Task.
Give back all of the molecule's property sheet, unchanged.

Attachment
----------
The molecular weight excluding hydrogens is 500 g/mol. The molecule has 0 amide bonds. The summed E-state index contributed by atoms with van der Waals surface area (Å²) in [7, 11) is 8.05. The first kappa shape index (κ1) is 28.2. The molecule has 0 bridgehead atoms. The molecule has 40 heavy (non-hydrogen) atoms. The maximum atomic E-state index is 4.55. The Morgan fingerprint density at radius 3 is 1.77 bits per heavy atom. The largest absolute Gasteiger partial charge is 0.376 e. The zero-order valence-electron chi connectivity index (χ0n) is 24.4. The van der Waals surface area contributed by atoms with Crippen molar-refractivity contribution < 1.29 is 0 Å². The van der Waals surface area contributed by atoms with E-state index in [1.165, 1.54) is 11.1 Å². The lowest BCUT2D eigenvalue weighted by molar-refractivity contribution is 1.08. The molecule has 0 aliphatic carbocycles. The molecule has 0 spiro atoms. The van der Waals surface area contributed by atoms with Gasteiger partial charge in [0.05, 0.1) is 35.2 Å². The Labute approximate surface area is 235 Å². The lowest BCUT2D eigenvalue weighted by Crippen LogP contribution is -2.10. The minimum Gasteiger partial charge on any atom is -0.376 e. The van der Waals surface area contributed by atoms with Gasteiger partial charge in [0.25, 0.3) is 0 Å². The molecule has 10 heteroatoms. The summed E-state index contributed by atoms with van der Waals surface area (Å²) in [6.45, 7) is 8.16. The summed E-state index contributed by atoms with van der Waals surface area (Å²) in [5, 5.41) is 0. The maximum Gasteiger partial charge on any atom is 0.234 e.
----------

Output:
The molecular weight excluding hydrogens is 500 g/mol. The molecule has 0 amide bonds. The summed E-state index contributed by atoms with van der Waals surface area (Å²) in [7, 11) is 8.05. The first kappa shape index (κ1) is 28.2. The molecule has 0 bridgehead atoms. The molecule has 40 heavy (non-hydrogen) atoms. The maximum atomic E-state index is 4.55. The Morgan fingerprint density at radius 3 is 1.77 bits per heavy atom. The largest absolute Gasteiger partial charge is 0.376 e. The zero-order valence-electron chi connectivity index (χ0n) is 24.4. The van der Waals surface area contributed by atoms with Crippen molar-refractivity contribution < 1.29 is 0 Å². The van der Waals surface area contributed by atoms with E-state index in [1.165, 1.54) is 11.1 Å². The lowest BCUT2D eigenvalue weighted by molar-refractivity contribution is 1.08. The molecule has 0 aliphatic carbocycles. The molecule has 0 spiro atoms. The van der Waals surface area contributed by atoms with Gasteiger partial charge in [0.05, 0.1) is 35.2 Å². The Labute approximate surface area is 235 Å². The lowest BCUT2D eigenvalue weighted by Crippen LogP contribution is -2.10. The minimum Gasteiger partial charge on any atom is -0.376 e. The van der Waals surface area contributed by atoms with Gasteiger partial charge in [0.25, 0.3) is 0 Å². The molecule has 10 heteroatoms. The summed E-state index contributed by atoms with van der Waals surface area (Å²) in [6.45, 7) is 8.16. The summed E-state index contributed by atoms with van der Waals surface area (Å²) in [5, 5.41) is 0. The maximum Gasteiger partial charge on any atom is 0.234 e.